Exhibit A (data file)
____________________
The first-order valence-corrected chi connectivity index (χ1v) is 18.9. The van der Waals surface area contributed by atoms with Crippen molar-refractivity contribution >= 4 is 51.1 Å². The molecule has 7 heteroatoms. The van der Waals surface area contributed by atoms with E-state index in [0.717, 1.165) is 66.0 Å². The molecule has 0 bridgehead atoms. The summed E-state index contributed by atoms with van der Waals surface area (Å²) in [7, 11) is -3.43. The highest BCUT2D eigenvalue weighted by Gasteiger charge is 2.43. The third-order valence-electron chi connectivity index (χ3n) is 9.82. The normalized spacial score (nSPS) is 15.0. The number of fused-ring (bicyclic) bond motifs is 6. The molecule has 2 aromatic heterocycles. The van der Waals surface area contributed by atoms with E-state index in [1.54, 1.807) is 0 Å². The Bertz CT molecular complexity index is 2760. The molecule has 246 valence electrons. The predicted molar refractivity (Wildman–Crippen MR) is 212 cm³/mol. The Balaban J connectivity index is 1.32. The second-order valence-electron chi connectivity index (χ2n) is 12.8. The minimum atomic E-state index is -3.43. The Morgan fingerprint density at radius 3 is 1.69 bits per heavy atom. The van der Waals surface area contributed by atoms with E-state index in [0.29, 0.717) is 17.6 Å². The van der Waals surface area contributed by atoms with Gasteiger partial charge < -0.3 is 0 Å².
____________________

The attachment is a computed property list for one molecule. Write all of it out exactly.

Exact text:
The first-order valence-corrected chi connectivity index (χ1v) is 18.9. The van der Waals surface area contributed by atoms with Crippen molar-refractivity contribution >= 4 is 51.1 Å². The molecule has 7 heteroatoms. The van der Waals surface area contributed by atoms with E-state index in [0.717, 1.165) is 66.0 Å². The molecule has 0 bridgehead atoms. The summed E-state index contributed by atoms with van der Waals surface area (Å²) in [7, 11) is -3.43. The highest BCUT2D eigenvalue weighted by Gasteiger charge is 2.43. The third-order valence-electron chi connectivity index (χ3n) is 9.82. The normalized spacial score (nSPS) is 15.0. The number of fused-ring (bicyclic) bond motifs is 6. The molecule has 2 aromatic heterocycles. The van der Waals surface area contributed by atoms with E-state index in [1.54, 1.807) is 0 Å². The Bertz CT molecular complexity index is 2760. The molecule has 246 valence electrons. The predicted molar refractivity (Wildman–Crippen MR) is 212 cm³/mol. The Balaban J connectivity index is 1.32. The second-order valence-electron chi connectivity index (χ2n) is 12.8. The minimum atomic E-state index is -3.43. The Morgan fingerprint density at radius 3 is 1.69 bits per heavy atom. The van der Waals surface area contributed by atoms with E-state index in [0.29, 0.717) is 17.6 Å². The van der Waals surface area contributed by atoms with Gasteiger partial charge < -0.3 is 0 Å².